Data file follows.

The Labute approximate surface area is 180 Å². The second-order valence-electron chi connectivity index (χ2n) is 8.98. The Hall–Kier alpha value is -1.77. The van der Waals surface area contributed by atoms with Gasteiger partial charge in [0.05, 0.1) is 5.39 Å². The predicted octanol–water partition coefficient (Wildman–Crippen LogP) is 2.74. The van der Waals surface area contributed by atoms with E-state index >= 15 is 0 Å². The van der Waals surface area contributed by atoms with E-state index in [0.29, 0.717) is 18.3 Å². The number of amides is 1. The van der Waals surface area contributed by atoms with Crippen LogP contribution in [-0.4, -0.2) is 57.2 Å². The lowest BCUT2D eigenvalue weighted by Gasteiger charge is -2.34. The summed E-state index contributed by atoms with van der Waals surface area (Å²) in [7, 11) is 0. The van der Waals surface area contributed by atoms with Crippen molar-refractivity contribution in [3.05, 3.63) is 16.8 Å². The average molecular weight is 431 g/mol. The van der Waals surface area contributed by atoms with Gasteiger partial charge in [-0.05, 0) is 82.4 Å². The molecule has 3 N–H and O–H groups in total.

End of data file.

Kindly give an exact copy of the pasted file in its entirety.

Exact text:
The Labute approximate surface area is 180 Å². The second-order valence-electron chi connectivity index (χ2n) is 8.98. The Hall–Kier alpha value is -1.77. The van der Waals surface area contributed by atoms with Gasteiger partial charge in [0.05, 0.1) is 5.39 Å². The predicted octanol–water partition coefficient (Wildman–Crippen LogP) is 2.74. The van der Waals surface area contributed by atoms with E-state index >= 15 is 0 Å². The van der Waals surface area contributed by atoms with E-state index in [0.29, 0.717) is 18.3 Å². The number of amides is 1. The van der Waals surface area contributed by atoms with Crippen LogP contribution in [-0.4, -0.2) is 57.2 Å². The lowest BCUT2D eigenvalue weighted by Gasteiger charge is -2.34. The summed E-state index contributed by atoms with van der Waals surface area (Å²) in [7, 11) is 0. The van der Waals surface area contributed by atoms with Crippen molar-refractivity contribution in [3.05, 3.63) is 16.8 Å². The average molecular weight is 431 g/mol. The van der Waals surface area contributed by atoms with Gasteiger partial charge in [-0.05, 0) is 82.4 Å². The molecule has 3 N–H and O–H groups in total.